Saturday, March 31, 2007

The Fighter

Let's try something new shall we?

In an effort to post more often, I'm committing to a series of posts that will be primarily my thoughts on the PHB base classes. These will be in no particular order, just what I feel like writing on at the time unless I get some requests for a certain class.

Today, we'll start with the fighter. How boring right? Wrong!

Ok, granted. The fighter is really only good for one thing... fighting. But, it does offer an incredible amount of variety within that role. Let's look at what we're dealing with here: max BAB, good fort save, d10 hit dice, few skill points, and 11 bonus feats.

Now, when one hears the word "fighter," you probably think high strength and constitution, grab a greatsword and power attack and get hackin'. That's definitely one way to go, but there are many other ways to build a fighter. Instead of strength and constitution, go with high dexterity and pick up weapon finesse and a rapier or even a whip. Sure, you won't do as much damage, but there's much more to fighting than beating your opponent to a pulp and it's much more stylish.

This brings me to my next point. You're a fighter. Fighting is all you know. So, know all about fighting. This means memorizing Chapter 8 in the PHB. Make use of all the tricks- tripping, disarming, sundering, bull-rushing, charging, mounted combat, overrunning, grappling, feinting, whatever. And don't worry that many of those provoke AoOs, you're a fighter! You're almost guaranteed a high AC either from armor or dex and enough HP to take some punishment. Besides, you've got enough feats to burn on things like improved (grapple, trip, disarm, whatever).

So next time you play a fighter, pick up improved grapple right off the bat and start tackling all your opponents or grab a couple whips (with all the two-weapon fighting feats) and trip 7 people a round. And then flail them all because you took Improved Trip and get an extra attack for all the successful trips. Sure that won't work against some creatures, but you did remember to pick up some back-up weapons right? RIGHT?!

Well, I think that's it for now. Next time we'll discuss... something else....

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Saturday, March 24, 2007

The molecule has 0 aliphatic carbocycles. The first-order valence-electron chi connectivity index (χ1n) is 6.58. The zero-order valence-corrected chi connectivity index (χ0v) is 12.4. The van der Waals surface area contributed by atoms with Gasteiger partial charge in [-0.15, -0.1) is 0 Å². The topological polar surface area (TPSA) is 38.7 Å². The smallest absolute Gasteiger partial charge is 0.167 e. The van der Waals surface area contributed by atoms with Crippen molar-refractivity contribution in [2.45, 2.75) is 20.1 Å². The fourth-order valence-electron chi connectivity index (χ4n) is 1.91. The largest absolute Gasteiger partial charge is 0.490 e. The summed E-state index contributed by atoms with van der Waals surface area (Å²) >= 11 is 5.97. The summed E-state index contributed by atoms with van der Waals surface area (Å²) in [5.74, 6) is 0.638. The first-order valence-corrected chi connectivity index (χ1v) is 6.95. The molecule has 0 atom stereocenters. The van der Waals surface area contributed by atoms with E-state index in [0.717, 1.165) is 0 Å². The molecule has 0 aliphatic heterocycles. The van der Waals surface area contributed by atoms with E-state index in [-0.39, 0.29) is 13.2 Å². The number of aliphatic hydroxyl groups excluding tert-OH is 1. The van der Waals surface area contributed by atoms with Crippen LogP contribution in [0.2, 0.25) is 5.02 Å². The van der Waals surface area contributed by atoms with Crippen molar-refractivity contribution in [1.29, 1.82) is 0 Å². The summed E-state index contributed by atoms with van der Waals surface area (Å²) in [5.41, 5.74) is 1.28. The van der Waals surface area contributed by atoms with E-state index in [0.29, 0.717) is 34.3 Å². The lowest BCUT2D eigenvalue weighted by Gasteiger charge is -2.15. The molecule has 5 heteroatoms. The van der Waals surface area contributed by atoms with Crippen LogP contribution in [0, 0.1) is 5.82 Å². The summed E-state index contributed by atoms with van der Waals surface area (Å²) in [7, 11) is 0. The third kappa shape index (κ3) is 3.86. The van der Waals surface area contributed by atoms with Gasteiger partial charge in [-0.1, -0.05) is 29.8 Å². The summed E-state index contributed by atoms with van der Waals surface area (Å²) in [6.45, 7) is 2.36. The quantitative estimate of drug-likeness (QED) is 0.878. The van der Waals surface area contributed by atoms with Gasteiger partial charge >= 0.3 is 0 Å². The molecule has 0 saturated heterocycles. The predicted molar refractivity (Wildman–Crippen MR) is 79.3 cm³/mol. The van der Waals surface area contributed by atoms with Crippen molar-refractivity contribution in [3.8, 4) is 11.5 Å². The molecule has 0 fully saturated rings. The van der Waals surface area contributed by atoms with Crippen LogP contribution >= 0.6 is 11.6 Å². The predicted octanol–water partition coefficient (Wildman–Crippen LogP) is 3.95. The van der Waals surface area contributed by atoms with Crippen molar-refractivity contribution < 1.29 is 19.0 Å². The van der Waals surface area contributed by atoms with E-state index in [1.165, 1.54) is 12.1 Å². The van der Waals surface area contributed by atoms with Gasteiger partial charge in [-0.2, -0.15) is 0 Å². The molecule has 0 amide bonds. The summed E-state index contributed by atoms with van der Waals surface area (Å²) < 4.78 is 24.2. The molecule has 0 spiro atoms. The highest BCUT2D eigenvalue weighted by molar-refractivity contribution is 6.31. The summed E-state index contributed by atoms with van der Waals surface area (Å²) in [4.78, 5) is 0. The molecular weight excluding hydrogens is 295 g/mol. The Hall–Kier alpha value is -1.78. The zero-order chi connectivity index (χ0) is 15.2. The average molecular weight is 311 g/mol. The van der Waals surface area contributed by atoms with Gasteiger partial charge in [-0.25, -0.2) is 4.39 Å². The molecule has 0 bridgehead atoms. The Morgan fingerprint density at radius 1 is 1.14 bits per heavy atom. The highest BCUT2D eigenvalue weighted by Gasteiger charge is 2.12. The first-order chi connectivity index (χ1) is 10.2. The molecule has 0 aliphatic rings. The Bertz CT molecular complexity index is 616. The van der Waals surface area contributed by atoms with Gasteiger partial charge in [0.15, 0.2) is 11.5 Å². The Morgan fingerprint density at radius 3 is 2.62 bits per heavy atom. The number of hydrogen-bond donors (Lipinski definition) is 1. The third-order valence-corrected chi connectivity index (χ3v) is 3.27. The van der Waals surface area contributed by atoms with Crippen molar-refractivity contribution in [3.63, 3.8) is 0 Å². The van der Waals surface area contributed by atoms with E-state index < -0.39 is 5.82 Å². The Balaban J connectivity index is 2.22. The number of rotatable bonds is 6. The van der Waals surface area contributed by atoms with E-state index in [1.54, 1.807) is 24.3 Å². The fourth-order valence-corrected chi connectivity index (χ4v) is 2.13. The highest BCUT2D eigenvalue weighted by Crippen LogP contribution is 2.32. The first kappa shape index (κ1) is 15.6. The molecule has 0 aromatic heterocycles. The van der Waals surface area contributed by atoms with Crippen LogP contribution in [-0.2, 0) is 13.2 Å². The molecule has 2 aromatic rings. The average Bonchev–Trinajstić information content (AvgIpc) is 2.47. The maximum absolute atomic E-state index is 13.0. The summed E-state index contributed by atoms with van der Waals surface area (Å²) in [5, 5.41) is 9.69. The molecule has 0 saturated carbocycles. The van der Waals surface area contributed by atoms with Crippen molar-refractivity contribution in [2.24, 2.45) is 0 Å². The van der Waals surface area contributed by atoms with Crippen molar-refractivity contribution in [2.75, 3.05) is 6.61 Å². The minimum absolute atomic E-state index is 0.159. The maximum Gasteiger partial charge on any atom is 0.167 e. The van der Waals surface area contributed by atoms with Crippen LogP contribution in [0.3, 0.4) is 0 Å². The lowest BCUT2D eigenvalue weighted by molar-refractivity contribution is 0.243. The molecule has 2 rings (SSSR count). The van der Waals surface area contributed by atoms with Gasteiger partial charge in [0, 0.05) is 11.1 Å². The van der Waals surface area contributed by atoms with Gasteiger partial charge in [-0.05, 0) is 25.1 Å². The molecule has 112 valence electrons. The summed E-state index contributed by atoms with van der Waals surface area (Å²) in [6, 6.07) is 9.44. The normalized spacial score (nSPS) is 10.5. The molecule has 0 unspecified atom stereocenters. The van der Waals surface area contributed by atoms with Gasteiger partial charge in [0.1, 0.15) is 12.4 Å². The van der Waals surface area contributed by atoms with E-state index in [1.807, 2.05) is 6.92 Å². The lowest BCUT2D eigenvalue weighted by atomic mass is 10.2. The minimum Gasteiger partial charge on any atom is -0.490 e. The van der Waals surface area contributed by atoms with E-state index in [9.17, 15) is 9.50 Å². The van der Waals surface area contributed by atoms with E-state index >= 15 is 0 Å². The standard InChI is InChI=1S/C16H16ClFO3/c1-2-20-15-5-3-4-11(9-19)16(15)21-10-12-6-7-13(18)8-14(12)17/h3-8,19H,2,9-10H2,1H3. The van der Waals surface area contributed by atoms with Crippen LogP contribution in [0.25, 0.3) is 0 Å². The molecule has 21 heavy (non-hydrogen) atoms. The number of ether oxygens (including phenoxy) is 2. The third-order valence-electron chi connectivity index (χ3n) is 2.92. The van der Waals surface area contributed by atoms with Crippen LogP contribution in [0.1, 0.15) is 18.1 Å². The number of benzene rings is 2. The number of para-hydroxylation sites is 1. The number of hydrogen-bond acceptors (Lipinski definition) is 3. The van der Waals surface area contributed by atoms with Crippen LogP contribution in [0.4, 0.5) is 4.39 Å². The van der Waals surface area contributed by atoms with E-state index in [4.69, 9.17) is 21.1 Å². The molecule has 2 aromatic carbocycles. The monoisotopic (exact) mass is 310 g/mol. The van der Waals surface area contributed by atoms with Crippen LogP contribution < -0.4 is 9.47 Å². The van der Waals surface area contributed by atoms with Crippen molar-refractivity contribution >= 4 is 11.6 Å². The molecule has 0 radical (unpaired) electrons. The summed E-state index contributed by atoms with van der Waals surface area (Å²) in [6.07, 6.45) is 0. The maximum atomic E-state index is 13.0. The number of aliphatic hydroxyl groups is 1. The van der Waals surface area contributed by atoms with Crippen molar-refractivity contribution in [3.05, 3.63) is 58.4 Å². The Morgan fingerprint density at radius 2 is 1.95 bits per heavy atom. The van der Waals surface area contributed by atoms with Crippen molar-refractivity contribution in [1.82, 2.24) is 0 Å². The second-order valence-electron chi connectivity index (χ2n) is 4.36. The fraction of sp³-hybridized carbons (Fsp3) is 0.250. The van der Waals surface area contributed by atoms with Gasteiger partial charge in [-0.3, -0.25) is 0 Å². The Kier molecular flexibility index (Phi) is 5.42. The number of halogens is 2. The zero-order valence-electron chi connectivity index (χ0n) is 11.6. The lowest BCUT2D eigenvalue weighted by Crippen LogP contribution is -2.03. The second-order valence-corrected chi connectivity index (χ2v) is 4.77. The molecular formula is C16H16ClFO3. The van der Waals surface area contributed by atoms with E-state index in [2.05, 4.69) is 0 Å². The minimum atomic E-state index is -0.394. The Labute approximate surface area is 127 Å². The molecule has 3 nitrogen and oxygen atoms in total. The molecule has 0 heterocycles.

Backstabs and Backpacks

We've got a special two-for-one deal today only!

My question is on a rogue special abilitiy: crippling stirke states that an opponent damaged by ONE of her sneak attacks takes two points of strength damage. Now let's assume my rogue is flanking a cleric, and I use a full-attack, and all three of my attacks hit. Does that mean the opponent gets -6 to his strength?

According to the RAW (and as far as I can tell there is nothing else that says otherwise), that's exactly what it means. The rogue's crippling strike ability applies to each sneak attack she deals and since it's strength damage and not a strength penalty it's cumulative. I happened to be going for this very strategy with a rogue I'm currently playing who dual-wields. Six successful sneak attacks per round = 12 points of strength damage. So, if your opponent is loaded with hp, you can just whittle his strength down to 0 and paralyze him (assuming it's also vulnerable to sneak attacks). Have fun with that. :)

Hey, do you know by chance how much does a standard backpack hold?
Good question. I actually spent a large amount of time a while back asking other people that. The bottom line is, there are no rules in 3.5 about it. Back in 3.0, backpacks were given a capacity of 1 cubic foot.... Good luck trying to figure that out given all the awkward shapes items take in the game. And, is that backpack really strong enough to hold 1 cubic foot of lead or some other ridiculously dense material? I think that's why it was left out of the current rules. That, and it doesn't really matter so long as it's within reason. And what's within reason is up to the DM. I figure, as long as the character's encumberance is ok, he'll find some place to put it. That way, saying certain items are in the backpack or sack really has more to do with how long it takes to retrieve the items or what goes missing when your backpack gets stolen (which I figure is more important anyway). An easy way to get around this is to make sure the characters get some bags of holding or a handy haversack. They have stated capacities.

I think I need a shower, but I really want a beer.

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Tuesday, March 20, 2007

Gestalt Characters Revisited

New question! Initiate!

If you take fighter/warlock to 6th Then take a prestige class that grants +1 arcane spell caster bonus/warlock for another 6 levels. Now does this character have 12th caster level or 18th arcane caster level?

Excellent question. Let me make sure I have it straight.

1. Attain fighter/warlock 6
2. Attain warlock/PrC 6 where PrC is a prestige class that grants "+1 level of existing arcane spellcasting class"

The first thing that catches my eye is that the warlock is not an arcane spellcaster. They use spell-like abilities which function very similarly to spells and indeed have their own caster level, but the fact remains that they do not cast spells and usually do not qualify for PrCs that grant bonuses to existing spellcasting classes.